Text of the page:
Anyway, just trying to explain why I feel it's important as to what happens to these designs and why the input I've gotten here has been SO IMPORTANT. It's the first help I've received on this issue.
« Last Edit: September 03, 2022, 05:15:36 am by BThompson »
 

Online ataradov

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Re: Does the customer or design engineer own the designs? Schematics?
« Reply #18 on: September 03, 2022, 04:59:40 am »
unless contractually stipulated
Verbal contract is binding in many states. And that's the problem. If there was a verbal agreement back then, it would be legally binding. But figuring it out is not easy, especially after that long and with one party missing.

From the company point of view, absolute best path forward is to continue to sell exiting designs and hire people to start recreating them from scratch. The legal limbo that existing designs are in is not likely to be easily resolved. They will have to hire someone anyway to maintain them even if they get the files.

Years ago he showed me where at least one his boards was in a magazine.
Completely irrelevant.

But if for instance Cal-Tech wants a new board or wants their existing board changed they won't be getting it from that company.
Where would they be getting it from?

Designs are trivially copied. It would be harder if there were patents, but you already said that there are no patents.

There is no way a company that makes "100 million dollars" does not have this covered. No way at all. Although the fact that they operated this far without putting everything in paper is very strange. Something is surely missing here.
« Last Edit: September 03, 2022, 05:01:57 am by ataradov »
Alex
 

Offline fourfathom

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Re: Does the customer or design engineer own the designs? Schematics?
« Reply #19 on: September 03, 2022, 05:05:57 am »
I only have other engineers to go by but it seems clear that his designs have had a notable effect on the field of ADC PCB design.
[...]
Anyway, just trying to explain why I feel it's important as to what happens to these designs.

This sounds impressive and it appears that he left a significant legacy.  But this has virtually no bearing on the ownership of the intellectual property and work materials he created.  Many engineers have made profound discoveries and advances in the art while in the employ of a company, or while doing work for hire.  Who owns what depends on the employment agreement or contract, and if there's no contract then you have to resort to negotiation or legal action.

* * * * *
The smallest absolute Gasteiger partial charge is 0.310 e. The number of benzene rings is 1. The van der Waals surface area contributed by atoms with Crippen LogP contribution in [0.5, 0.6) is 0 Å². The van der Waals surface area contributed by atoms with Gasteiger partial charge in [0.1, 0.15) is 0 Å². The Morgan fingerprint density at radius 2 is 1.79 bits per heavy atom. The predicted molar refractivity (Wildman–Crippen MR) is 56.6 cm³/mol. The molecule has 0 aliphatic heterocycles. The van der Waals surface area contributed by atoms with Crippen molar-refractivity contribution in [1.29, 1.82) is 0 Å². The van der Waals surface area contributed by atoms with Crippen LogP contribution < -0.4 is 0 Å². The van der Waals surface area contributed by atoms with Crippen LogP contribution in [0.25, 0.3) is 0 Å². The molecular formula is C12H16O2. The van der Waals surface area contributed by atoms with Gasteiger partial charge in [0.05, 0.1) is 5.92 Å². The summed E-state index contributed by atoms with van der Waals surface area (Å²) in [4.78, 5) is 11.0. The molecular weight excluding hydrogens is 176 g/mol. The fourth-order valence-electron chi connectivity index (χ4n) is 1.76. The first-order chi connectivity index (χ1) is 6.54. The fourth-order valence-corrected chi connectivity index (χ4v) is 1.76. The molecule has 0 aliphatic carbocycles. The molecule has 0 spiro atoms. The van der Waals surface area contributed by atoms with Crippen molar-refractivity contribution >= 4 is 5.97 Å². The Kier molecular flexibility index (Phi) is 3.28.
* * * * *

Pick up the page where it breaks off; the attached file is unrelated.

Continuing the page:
We'll search out every place a sick, twisted, solitary misfit might run to! -- I'll start with Radio Shack.
 
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Online bdunham7

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Re: Does the customer or design engineer own the designs? Schematics?
« Reply #20 on: September 03, 2022, 05:24:02 am »
A lawyer can't "answer" your question, an actual answer would have to come from a judge, perhaps even a jury.  Just off the top of my head with the limited facts provided your answer might be that the designs are works for hire and belong to the company or it might be that despite the 1099 arrangement, the designer and the owner of the company were in a partnership and the designs are the property of that partnership, with the designer's heirs having the appropriate interest in it. I would assume that since there were no ongoing royalties, the agreement was at the very least essentially a perpetual license to use those designs.

The problem the company has is that if they need access to those files and don't have physical possession of them, they need to get them one way or another.  And stealing them (or worse) is a pretty bad way to go about it.  So if I were representing either side I'd be looking for a reasonable settlement.  But if one side seems to think that a designer of a product is due 90% of revenue, it's going to be tough going.
« Last Edit: September 03, 2022, 05:31:07 am by bdunham7 »
A 3.5 digit 4.5 digit 5 digit 5.5 digit 6.5 digit 7.5 digit DMM is good enough for most people.
 
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Offline BThompson

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Re: Does the customer or design engineer own the designs? Schematics?
« Reply #21 on: September 03, 2022, 05:27:48 am »
Thank you to all who have offered their insight and opinion. With no engineering background I have been struggling and when the law firm I contacted never called back and I looked around and saw that there is no one who understood his work or what I have here on these hard drives I just finally thought, "Why not go to the engineers?" I wish I had done it sooner. I apologize for the continued questions and the long posts but this forum is the first help that I've received. I promise your time has not been wasted. Thank you so much.